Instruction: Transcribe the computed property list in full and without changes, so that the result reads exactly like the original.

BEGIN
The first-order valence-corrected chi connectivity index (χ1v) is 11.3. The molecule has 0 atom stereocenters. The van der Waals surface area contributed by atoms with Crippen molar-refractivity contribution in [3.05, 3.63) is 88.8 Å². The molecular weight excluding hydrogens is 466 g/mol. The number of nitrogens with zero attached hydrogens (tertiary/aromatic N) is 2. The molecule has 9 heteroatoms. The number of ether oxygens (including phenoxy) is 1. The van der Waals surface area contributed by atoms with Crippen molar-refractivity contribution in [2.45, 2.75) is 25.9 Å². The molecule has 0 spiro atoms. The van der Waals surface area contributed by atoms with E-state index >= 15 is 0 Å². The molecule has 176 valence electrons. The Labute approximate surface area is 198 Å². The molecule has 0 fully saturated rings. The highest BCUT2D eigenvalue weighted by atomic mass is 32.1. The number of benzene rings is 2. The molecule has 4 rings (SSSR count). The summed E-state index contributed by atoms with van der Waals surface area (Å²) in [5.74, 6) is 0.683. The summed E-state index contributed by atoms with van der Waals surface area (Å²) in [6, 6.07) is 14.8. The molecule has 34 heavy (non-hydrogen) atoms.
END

The first-order valence-corrected chi connectivity index (χ1v) is 11.3. The molecule has 0 atom stereocenters. The van der Waals surface area contributed by atoms with Crippen molar-refractivity contribution in [3.05, 3.63) is 88.8 Å². The molecular weight excluding hydrogens is 466 g/mol. The number of nitrogens with zero attached hydrogens (tertiary/aromatic N) is 2. The molecule has 9 heteroatoms. The number of ether oxygens (including phenoxy) is 1. The van der Waals surface area contributed by atoms with Crippen molar-refractivity contribution in [2.45, 2.75) is 25.9 Å². The molecule has 0 spiro atoms. The van der Waals surface area contributed by atoms with E-state index >= 15 is 0 Å². The molecule has 176 valence electrons. The Labute approximate surface area is 198 Å². The molecule has 0 fully saturated rings. The highest BCUT2D eigenvalue weighted by atomic mass is 32.1. The number of benzene rings is 2. The molecule has 4 rings (SSSR count). The summed E-state index contributed by atoms with van der Waals surface area (Å²) in [5.74, 6) is 0.683. The summed E-state index contributed by atoms with van der Waals surface area (Å²) in [6, 6.07) is 14.8. The molecule has 34 heavy (non-hydrogen) atoms.